Six key areas shape the motivation of the ageing population: health, travel, family, education, hobbies/interests and financial security.
As a society we are living longer, so good health care is important. There is an overall trend in the general population toward preventative health behaviours. In-demand businesses will be those offering preventative measures, including food alternatives like organics; those that encourage and support exercise, such as gyms and recreational sport; or those encouraging better physical and mental wellbeing, such as physiotherapists and alternative therapies.
There will also be an increase in demand for many support services that promote a better quality of life for the ageing in our society. These include pharmaceutical, massage, doctors, alternative therapies, trade services and household modification, transport and nursing care.
There are significant business opportunities in the travel sector. Having more time on their hands, many seniors choose to spend their twilight years travelling. The type of travel varies, depending on interests. It may be several months of domestic or international travel, or short breaks either visiting their children or a few nights at a country bed and breakfast.
Family is largely important, and activities and interests that bring the family together are often welcomed and encouraged by the elders in a family. Likewise, this demographic is more likely to spend money on their family, especially grandchildren, with gifts and education contributions being popular.
Seniors are increasingly enrolling in learning institutions, whether it’s TAFE, University of the Third Age, or university and community college. There is huge potential for business opportunities related to educational support such as computer technology, and books, tapes, CDs and DVDs for tutoring and coaching.
Many seniors still enjoying good health tend to take up a variety of hobbies and activities. Interests are varied and include gardening, cooking, reading, music, volunteering, computer and electronic related activities, restoration, fishing, boating, collecting, entertainment, needlecraft, church and local community group activities, animal watching/breeding and photography.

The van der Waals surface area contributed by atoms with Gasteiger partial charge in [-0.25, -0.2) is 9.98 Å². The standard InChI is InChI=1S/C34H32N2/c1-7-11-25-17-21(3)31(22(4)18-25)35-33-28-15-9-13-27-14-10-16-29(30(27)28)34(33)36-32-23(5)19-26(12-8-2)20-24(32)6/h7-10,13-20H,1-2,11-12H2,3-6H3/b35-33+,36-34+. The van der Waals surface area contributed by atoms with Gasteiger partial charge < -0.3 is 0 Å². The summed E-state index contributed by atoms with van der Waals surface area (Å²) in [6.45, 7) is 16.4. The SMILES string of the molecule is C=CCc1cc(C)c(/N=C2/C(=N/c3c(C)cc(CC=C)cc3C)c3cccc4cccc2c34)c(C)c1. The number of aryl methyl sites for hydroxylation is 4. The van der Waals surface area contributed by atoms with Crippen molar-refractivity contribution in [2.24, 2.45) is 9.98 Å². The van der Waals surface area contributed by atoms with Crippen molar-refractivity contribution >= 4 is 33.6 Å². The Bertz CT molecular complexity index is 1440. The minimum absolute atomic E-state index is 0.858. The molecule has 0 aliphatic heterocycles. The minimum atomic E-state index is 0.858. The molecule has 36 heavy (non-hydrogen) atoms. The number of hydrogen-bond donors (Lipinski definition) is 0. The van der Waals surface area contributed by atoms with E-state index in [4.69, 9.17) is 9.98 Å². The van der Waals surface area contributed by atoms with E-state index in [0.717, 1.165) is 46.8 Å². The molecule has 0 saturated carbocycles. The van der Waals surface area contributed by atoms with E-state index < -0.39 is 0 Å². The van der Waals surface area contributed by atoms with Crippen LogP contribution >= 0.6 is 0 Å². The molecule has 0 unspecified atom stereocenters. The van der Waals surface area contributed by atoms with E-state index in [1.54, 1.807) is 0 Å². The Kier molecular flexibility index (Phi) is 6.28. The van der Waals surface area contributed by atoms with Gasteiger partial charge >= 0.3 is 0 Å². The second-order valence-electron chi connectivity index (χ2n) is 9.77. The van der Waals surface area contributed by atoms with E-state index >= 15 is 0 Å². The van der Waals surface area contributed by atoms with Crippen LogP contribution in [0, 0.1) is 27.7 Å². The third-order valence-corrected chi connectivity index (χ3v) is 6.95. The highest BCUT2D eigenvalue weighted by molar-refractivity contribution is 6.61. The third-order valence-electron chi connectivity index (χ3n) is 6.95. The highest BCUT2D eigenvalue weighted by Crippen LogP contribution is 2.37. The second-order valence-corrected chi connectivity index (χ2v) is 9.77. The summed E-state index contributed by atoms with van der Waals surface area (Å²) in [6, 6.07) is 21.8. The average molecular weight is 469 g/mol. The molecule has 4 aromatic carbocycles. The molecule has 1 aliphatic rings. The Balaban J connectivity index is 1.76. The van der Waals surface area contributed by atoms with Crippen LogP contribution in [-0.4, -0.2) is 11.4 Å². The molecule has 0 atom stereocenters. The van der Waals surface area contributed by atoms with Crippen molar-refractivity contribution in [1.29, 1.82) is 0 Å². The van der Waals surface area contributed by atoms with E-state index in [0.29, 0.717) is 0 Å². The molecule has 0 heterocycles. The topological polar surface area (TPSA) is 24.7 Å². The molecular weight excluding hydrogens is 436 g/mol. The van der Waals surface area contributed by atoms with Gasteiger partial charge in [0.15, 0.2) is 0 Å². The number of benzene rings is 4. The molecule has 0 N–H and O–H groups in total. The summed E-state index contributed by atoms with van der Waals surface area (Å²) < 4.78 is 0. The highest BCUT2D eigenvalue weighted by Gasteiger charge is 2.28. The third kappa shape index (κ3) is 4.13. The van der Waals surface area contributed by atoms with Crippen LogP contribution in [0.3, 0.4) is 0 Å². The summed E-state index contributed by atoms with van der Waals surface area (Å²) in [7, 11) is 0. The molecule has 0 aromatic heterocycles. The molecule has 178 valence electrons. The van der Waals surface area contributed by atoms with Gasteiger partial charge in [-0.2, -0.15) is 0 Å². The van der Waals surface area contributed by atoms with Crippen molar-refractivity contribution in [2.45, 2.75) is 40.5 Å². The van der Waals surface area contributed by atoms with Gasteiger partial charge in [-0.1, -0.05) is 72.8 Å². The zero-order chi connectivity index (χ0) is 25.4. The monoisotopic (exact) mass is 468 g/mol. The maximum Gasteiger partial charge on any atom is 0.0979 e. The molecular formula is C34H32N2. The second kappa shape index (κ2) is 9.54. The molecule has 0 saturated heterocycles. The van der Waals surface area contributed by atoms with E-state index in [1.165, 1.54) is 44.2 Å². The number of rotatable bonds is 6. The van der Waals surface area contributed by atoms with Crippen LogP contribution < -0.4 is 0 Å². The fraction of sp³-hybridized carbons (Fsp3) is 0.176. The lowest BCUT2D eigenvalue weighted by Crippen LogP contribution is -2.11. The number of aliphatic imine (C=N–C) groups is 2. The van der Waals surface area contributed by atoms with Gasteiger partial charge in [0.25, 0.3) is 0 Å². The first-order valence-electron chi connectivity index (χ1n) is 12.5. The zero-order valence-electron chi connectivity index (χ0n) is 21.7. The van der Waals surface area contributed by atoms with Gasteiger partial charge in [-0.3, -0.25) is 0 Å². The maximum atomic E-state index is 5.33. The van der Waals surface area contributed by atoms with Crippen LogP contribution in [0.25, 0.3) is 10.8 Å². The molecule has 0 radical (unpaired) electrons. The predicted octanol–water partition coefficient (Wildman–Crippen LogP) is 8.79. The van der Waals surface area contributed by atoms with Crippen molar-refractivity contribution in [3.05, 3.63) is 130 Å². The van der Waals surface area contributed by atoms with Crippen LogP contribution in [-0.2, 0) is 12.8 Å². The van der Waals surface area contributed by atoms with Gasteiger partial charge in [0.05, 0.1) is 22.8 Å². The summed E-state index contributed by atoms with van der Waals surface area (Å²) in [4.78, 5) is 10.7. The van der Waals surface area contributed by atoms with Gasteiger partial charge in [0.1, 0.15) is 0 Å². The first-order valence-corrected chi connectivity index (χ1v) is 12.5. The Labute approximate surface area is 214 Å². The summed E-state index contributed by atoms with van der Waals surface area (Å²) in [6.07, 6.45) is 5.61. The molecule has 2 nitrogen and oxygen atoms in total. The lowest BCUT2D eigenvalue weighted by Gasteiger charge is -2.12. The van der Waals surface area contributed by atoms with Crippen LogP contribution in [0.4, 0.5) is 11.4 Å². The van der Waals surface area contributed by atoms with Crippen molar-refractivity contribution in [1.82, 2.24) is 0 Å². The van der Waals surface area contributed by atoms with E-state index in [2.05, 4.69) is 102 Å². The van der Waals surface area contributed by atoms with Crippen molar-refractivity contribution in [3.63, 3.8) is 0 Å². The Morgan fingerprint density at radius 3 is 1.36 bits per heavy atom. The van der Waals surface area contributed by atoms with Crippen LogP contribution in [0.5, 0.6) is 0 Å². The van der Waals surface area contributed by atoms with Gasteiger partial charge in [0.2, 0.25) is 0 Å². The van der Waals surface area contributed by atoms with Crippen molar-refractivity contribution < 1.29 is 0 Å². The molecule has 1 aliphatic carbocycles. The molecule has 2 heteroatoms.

Seniors need good financial management to undertake these desirable activities. Supporting themselves with superannuation and investments, seniors are becoming more financially independent. And for some this will include staying in the workforce longer—at least in a part-time capacity. Financial management services will be increasingly in demand by this demographic to help manage finances into retirement.
Attracting the Grey Dollar
The following four business service behaviours will serve to strengthen relationships with the senior market:
Offer value. Value is important to this market, but this doesn’t mean the cheapest product. Seniors will pay for quality products and services. Value includes guarantees and ongoing service if there are issues or problems. Offering seniors discounts also indicates that you appreciate and value their business.
Show respect. Treat them as valued customers, not doddery old fools. Think about the appearance of the outlet—the decor, type of music being played, and allocation of seating. The age and maturity of the staff is also important. Having staff who can relate to these customers may promote sales. If seniors feel comfortable with your business they will reward you with loyalty.
Provide information. Two factors drive desire for information: time and caution—a need to be sure they are making the right decision. Therefore providing information and assistance is important. This could be through demonstrations (including video), how your staff interacts with customers, and training courses. All these can serve to make them feel confident in the decision they are making.
Convenience services. Baby boomers are used to convenience and will continue to use these services. Businesses that offer convenience services will prosper in this market. This includes household services, such as lawn mowing, gardening, and cleaning; and food, be it home delivery services, prepared meats and vegetables, or coffee at the local cafÈ. Beauty related services such as hair and body care will also increase in demand, for men and women.
* Philip Smith is qualitative research manager for Environmetrics, a social research consultancy gaining understanding of perceptions and trends related to motivation.